From our meeting place in Forest Gate, beneath the Barking to Gospel Oak Overground service railway bridge, and close to the Liverpool Street to Shenfield and beyond main line, we walked along Hampton Road – a pleasant enough road of large Victorian houses, part of the Woodgrange Estate of roads named after castles, palaces and houses associated with royalty. The estate, of large double-fronted houses - some with side-attached servant's accomodation - was built between 1877 and 1892, convenient for Forest Gate station on the Eastern Counties Railway line.(1)
At the corner of Hampton Road, at its junction with the old road to Ilford and Romford eastwards and Stratford and London westwards, is the impressive flint-faced edifice of All Saints Anglican Parish Church, built in about 1880, but sadly no longer ‘fit-for-purpose’. Presumably that means it is too big – and possibly too cold – for a very small congregation these days.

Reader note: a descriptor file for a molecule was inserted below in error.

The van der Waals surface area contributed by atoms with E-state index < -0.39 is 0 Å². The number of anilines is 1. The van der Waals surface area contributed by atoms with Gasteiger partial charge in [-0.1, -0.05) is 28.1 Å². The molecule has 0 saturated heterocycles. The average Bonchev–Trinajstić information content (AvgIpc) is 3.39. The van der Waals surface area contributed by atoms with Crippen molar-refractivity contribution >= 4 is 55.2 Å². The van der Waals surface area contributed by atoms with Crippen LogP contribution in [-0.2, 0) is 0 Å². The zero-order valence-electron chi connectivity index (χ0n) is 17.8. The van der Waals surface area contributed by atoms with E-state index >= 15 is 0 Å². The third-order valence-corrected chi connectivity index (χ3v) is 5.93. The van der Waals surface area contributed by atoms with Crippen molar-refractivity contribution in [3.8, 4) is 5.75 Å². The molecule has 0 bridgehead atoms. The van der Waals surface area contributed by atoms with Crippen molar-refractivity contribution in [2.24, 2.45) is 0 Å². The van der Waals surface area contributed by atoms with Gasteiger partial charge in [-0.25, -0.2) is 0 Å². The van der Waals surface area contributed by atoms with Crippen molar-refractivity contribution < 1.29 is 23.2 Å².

still on the Barking-Gospel Oak line, once the Tottenham and Forest Gate Railway. This short railway line – 13 miles long with 12 stations, according to Wikipedia – has been through a lot of changes of use through its history. Once carrying hundreds of day-trippers to the coast at places like Southend on Sea, evidenced by the extremely long and now partially disused platforms, there have been periods of stagnation where the line was hardly used, periods when fare-evasion was a major problem, and now, when there are manned stations, and a four-trains-per-hour service of up-to-date, walk-through, air-conditioned and computer-friendly trains. But the station itself is boring. Nothing much to commend it except that it is functional. An old-time signal box that once stood just beyond the Barking-bound platform has been removed, and I can’t find the photo that I took of it when it was there. Just beyond Woodgrange Park station, Salisbury Road leaves the originally Roman road between London and Romford at an acute angle which differs from the more usual N-S or E-W layouts. The houses down its SW side back onto the railway, evidencing that they were built subsequent to the opening of the London, Tilbury and Southend Railway's Forest Gate to Barking link of 1854.We negotiated the people and traffic of the Romford Road, passing Woodgrange Park Station –